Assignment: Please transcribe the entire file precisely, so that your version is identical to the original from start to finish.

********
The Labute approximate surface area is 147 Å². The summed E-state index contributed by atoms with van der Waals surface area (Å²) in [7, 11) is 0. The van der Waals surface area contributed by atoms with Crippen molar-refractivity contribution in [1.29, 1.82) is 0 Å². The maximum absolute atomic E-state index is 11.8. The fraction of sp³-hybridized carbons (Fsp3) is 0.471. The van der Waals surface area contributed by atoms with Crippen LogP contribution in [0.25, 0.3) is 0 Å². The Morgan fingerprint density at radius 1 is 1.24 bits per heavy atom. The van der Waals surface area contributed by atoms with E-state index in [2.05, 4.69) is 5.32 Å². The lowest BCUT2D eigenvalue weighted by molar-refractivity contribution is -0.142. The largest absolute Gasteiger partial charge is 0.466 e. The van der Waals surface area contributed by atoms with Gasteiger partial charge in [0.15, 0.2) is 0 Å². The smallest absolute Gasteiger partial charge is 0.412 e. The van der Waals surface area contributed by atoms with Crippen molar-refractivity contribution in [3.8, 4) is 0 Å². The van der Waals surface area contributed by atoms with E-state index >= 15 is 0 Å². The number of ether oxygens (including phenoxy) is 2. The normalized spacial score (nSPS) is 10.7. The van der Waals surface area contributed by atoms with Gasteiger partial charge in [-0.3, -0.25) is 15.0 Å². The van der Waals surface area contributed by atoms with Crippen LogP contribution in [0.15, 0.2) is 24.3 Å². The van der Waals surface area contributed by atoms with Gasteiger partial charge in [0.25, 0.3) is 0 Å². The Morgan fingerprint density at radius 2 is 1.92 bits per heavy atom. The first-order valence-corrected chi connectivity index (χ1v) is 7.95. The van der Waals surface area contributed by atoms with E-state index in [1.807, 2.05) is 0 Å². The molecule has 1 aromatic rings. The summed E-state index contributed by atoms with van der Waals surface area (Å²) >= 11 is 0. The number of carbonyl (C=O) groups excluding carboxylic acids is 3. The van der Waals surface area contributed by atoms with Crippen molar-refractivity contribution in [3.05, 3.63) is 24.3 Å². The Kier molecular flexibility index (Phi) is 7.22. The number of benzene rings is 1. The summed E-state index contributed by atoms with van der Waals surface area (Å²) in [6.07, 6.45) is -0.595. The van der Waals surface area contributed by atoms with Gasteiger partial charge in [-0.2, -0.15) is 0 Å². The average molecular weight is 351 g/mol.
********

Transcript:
The Labute approximate surface area is 147 Å². The summed E-state index contributed by atoms with van der Waals surface area (Å²) in [7, 11) is 0. The van der Waals surface area contributed by atoms with Crippen molar-refractivity contribution in [1.29, 1.82) is 0 Å². The maximum absolute atomic E-state index is 11.8. The fraction of sp³-hybridized carbons (Fsp3) is 0.471. The van der Waals surface area contributed by atoms with Crippen LogP contribution in [0.25, 0.3) is 0 Å². The Morgan fingerprint density at radius 1 is 1.24 bits per heavy atom. The van der Waals surface area contributed by atoms with E-state index in [2.05, 4.69) is 5.32 Å². The lowest BCUT2D eigenvalue weighted by molar-refractivity contribution is -0.142. The largest absolute Gasteiger partial charge is 0.466 e. The van der Waals surface area contributed by atoms with Gasteiger partial charge in [0.15, 0.2) is 0 Å². The smallest absolute Gasteiger partial charge is 0.412 e. The van der Waals surface area contributed by atoms with Crippen molar-refractivity contribution in [3.8, 4) is 0 Å². The van der Waals surface area contributed by atoms with E-state index >= 15 is 0 Å². The number of ether oxygens (including phenoxy) is 2. The normalized spacial score (nSPS) is 10.7. The van der Waals surface area contributed by atoms with Gasteiger partial charge in [-0.3, -0.25) is 15.0 Å². The van der Waals surface area contributed by atoms with Crippen LogP contribution in [0.15, 0.2) is 24.3 Å². The van der Waals surface area contributed by atoms with Gasteiger partial charge in [0.25, 0.3) is 0 Å². The Morgan fingerprint density at radius 2 is 1.92 bits per heavy atom. The first-order valence-corrected chi connectivity index (χ1v) is 7.95. The van der Waals surface area contributed by atoms with E-state index in [1.807, 2.05) is 0 Å². The molecule has 1 aromatic rings. The summed E-state index contributed by atoms with van der Waals surface area (Å²) >= 11 is 0. The number of carbonyl (C=O) groups excluding carboxylic acids is 3. The van der Waals surface area contributed by atoms with Crippen molar-refractivity contribution in [3.05, 3.63) is 24.3 Å². The Kier molecular flexibility index (Phi) is 7.22. The number of benzene rings is 1. The summed E-state index contributed by atoms with van der Waals surface area (Å²) in [6.07, 6.45) is -0.595. The van der Waals surface area contributed by atoms with Gasteiger partial charge in [-0.2, -0.15) is 0 Å². The average molecular weight is 351 g/mol.